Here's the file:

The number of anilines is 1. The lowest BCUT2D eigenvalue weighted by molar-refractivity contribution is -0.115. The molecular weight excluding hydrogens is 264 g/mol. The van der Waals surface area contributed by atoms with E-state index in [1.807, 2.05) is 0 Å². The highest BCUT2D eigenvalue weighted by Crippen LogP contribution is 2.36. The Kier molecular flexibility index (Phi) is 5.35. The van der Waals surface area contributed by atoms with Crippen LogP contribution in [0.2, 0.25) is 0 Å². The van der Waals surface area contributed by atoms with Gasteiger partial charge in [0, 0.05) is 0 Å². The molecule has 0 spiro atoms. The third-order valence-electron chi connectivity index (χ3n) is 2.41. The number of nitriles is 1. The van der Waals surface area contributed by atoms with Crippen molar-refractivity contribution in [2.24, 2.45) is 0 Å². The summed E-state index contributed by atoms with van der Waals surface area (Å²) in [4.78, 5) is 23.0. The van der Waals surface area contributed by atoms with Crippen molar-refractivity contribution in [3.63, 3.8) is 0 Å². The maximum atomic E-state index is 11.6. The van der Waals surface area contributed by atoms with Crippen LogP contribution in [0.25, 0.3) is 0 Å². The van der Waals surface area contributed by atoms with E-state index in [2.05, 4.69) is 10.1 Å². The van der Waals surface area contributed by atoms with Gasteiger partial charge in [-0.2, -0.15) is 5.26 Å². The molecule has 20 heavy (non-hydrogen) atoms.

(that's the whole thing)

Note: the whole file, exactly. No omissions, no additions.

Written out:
The number of anilines is 1. The lowest BCUT2D eigenvalue weighted by molar-refractivity contribution is -0.115. The molecular weight excluding hydrogens is 264 g/mol. The van der Waals surface area contributed by atoms with E-state index in [1.807, 2.05) is 0 Å². The highest BCUT2D eigenvalue weighted by Crippen LogP contribution is 2.36. The Kier molecular flexibility index (Phi) is 5.35. The van der Waals surface area contributed by atoms with Crippen LogP contribution in [0.2, 0.25) is 0 Å². The van der Waals surface area contributed by atoms with Gasteiger partial charge in [0, 0.05) is 0 Å². The molecule has 0 spiro atoms. The third-order valence-electron chi connectivity index (χ3n) is 2.41. The number of nitriles is 1. The van der Waals surface area contributed by atoms with Crippen molar-refractivity contribution in [2.24, 2.45) is 0 Å². The summed E-state index contributed by atoms with van der Waals surface area (Å²) in [4.78, 5) is 23.0. The van der Waals surface area contributed by atoms with Crippen molar-refractivity contribution in [3.63, 3.8) is 0 Å². The maximum atomic E-state index is 11.6. The van der Waals surface area contributed by atoms with Crippen LogP contribution in [0.25, 0.3) is 0 Å². The van der Waals surface area contributed by atoms with E-state index in [2.05, 4.69) is 10.1 Å². The van der Waals surface area contributed by atoms with Gasteiger partial charge in [-0.2, -0.15) is 5.26 Å². The molecule has 20 heavy (non-hydrogen) atoms.